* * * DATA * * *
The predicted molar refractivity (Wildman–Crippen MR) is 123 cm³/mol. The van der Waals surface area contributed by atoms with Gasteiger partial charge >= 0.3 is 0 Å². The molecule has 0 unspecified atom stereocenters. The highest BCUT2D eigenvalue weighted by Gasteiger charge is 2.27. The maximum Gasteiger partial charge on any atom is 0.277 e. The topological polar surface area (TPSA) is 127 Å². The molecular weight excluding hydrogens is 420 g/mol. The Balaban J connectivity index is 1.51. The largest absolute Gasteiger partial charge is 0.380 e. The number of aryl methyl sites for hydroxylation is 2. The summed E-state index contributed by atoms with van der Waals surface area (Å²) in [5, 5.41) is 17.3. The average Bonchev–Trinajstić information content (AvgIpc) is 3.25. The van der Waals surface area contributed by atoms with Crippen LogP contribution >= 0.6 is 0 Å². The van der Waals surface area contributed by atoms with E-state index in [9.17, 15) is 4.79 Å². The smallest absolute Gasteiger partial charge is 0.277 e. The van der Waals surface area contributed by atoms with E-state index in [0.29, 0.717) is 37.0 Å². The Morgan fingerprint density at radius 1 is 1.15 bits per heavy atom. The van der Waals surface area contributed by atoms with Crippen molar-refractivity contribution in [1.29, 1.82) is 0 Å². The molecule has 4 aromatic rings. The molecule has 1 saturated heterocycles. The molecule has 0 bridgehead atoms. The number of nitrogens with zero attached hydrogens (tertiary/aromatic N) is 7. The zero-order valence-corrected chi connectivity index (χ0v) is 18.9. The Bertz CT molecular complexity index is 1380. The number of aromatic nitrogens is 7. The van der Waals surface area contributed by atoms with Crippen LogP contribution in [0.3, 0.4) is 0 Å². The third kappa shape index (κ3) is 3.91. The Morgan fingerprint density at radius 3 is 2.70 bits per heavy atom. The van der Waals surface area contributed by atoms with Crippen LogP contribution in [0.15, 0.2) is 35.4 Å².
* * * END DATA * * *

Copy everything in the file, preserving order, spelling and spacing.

The predicted molar refractivity (Wildman–Crippen MR) is 123 cm³/mol. The van der Waals surface area contributed by atoms with Gasteiger partial charge >= 0.3 is 0 Å². The molecule has 0 unspecified atom stereocenters. The highest BCUT2D eigenvalue weighted by Gasteiger charge is 2.27. The maximum Gasteiger partial charge on any atom is 0.277 e. The topological polar surface area (TPSA) is 127 Å². The molecular weight excluding hydrogens is 420 g/mol. The Balaban J connectivity index is 1.51. The largest absolute Gasteiger partial charge is 0.380 e. The number of aryl methyl sites for hydroxylation is 2. The summed E-state index contributed by atoms with van der Waals surface area (Å²) in [5, 5.41) is 17.3. The average Bonchev–Trinajstić information content (AvgIpc) is 3.25. The van der Waals surface area contributed by atoms with Crippen LogP contribution >= 0.6 is 0 Å². The van der Waals surface area contributed by atoms with E-state index in [9.17, 15) is 4.79 Å². The smallest absolute Gasteiger partial charge is 0.277 e. The van der Waals surface area contributed by atoms with E-state index in [0.29, 0.717) is 37.0 Å². The Morgan fingerprint density at radius 1 is 1.15 bits per heavy atom. The van der Waals surface area contributed by atoms with Crippen molar-refractivity contribution in [1.29, 1.82) is 0 Å². The molecule has 4 aromatic rings. The molecule has 1 saturated heterocycles. The molecule has 0 bridgehead atoms. The number of nitrogens with zero attached hydrogens (tertiary/aromatic N) is 7. The zero-order valence-corrected chi connectivity index (χ0v) is 18.9. The Bertz CT molecular complexity index is 1380. The number of aromatic nitrogens is 7. The van der Waals surface area contributed by atoms with Crippen LogP contribution in [0.3, 0.4) is 0 Å². The third kappa shape index (κ3) is 3.91. The Morgan fingerprint density at radius 3 is 2.70 bits per heavy atom. The van der Waals surface area contributed by atoms with Crippen LogP contribution in [0.15, 0.2) is 35.4 Å².